HMCS St. Joseph
There has been only one vessel named St. Joseph in the Royal Canadian Navy.
HMCS St. Joseph (J359)
With the entry of Japan and the United States into the Second World War in 1941, Naval authorities on the west coast were faced with the likelihood of Japanese submarine and magnetic mining activities. It was recognized by the navy that the existing steel-hulled Bangors, Suderoys and Fundy Class minesweepers were only partially adequate, degaussing being difficult and not completely effective. Smaller wooden minesweepers, which could be more easily degaussed, were ordered instead – eight for the west coast and two for the east coast. The Llewellyn Class minesweeper St. Joseph was built by the Newcastle Shipbuilding Co. Ltd., Nanaimo, British Columbia, and was commissioned in that city on 24 May 1944. She was equipped with “double-L” magnetic minesweeping gear.
St. Joseph was employed on the west coast, alternating between Esquimalt Force and Prince Rupert Force. After undergoing her gunnery trials at Royal Roads, British Columbia, she commenced minesweeping patrol duties. Until the end of the war, HMCS St. Joseph patrolled many areas: the Straits of Juan de Fuca, the Strait of Georgia and the west coast of Vancouver Island, known then as Area C (Ucluelet, Chamiss Bay, Quatsino Sound, Johnstone Strait), as well as patrols up to Prince Rupert. Most patrols were routine but occasionally, St. Joseph would encounter uncooperative vessels. During her career, she underwent only a few minor repairs.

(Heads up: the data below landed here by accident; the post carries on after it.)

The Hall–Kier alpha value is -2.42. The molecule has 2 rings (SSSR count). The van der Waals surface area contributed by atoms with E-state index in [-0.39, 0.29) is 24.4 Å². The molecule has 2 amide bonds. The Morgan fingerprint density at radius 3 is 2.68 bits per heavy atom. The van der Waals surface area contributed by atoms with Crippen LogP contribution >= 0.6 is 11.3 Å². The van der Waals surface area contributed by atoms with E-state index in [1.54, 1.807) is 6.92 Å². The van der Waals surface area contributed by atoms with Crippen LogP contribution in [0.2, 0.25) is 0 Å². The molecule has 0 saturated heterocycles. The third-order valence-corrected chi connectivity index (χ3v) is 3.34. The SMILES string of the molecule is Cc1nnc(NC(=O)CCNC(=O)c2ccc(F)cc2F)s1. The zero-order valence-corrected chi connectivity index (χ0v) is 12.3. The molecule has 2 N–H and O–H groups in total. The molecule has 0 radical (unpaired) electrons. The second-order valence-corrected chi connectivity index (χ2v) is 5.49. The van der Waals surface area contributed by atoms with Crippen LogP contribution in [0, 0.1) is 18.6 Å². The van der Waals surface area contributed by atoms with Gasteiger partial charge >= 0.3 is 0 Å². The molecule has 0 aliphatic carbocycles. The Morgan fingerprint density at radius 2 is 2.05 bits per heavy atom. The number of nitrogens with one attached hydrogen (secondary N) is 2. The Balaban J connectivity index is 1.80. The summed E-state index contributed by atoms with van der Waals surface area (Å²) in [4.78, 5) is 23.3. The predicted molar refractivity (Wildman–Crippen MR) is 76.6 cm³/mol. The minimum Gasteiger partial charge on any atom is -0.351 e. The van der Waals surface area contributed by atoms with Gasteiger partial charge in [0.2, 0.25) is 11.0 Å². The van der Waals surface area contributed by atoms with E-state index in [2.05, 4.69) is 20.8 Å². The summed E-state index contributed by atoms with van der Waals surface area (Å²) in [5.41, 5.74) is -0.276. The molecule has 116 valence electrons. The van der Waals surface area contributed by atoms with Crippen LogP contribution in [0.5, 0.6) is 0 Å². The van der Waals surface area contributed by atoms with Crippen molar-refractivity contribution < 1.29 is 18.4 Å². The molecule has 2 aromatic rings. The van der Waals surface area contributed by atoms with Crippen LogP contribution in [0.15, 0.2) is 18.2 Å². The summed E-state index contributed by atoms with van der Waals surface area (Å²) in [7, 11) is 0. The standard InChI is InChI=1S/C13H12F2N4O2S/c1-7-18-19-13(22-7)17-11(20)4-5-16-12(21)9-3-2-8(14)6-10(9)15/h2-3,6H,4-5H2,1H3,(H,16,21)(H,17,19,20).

HMCS St. Joseph was paid off 8 November 1945 and sold in 1947.
- Builder: Newcastle Shipbuilding Co. Ltd., Nanaimo, British Columbia
- Date commissioned: May 24, 1944
- Date paid off: November 8, 1945
- Displacement: 231.7 tonnes
- Dimensions: 36.4 m x 6.7 m x 2.65 m
- Speed: 12 knots
- Crew: 23
- Armament: four 12-7 mm machine guns (2 x II)
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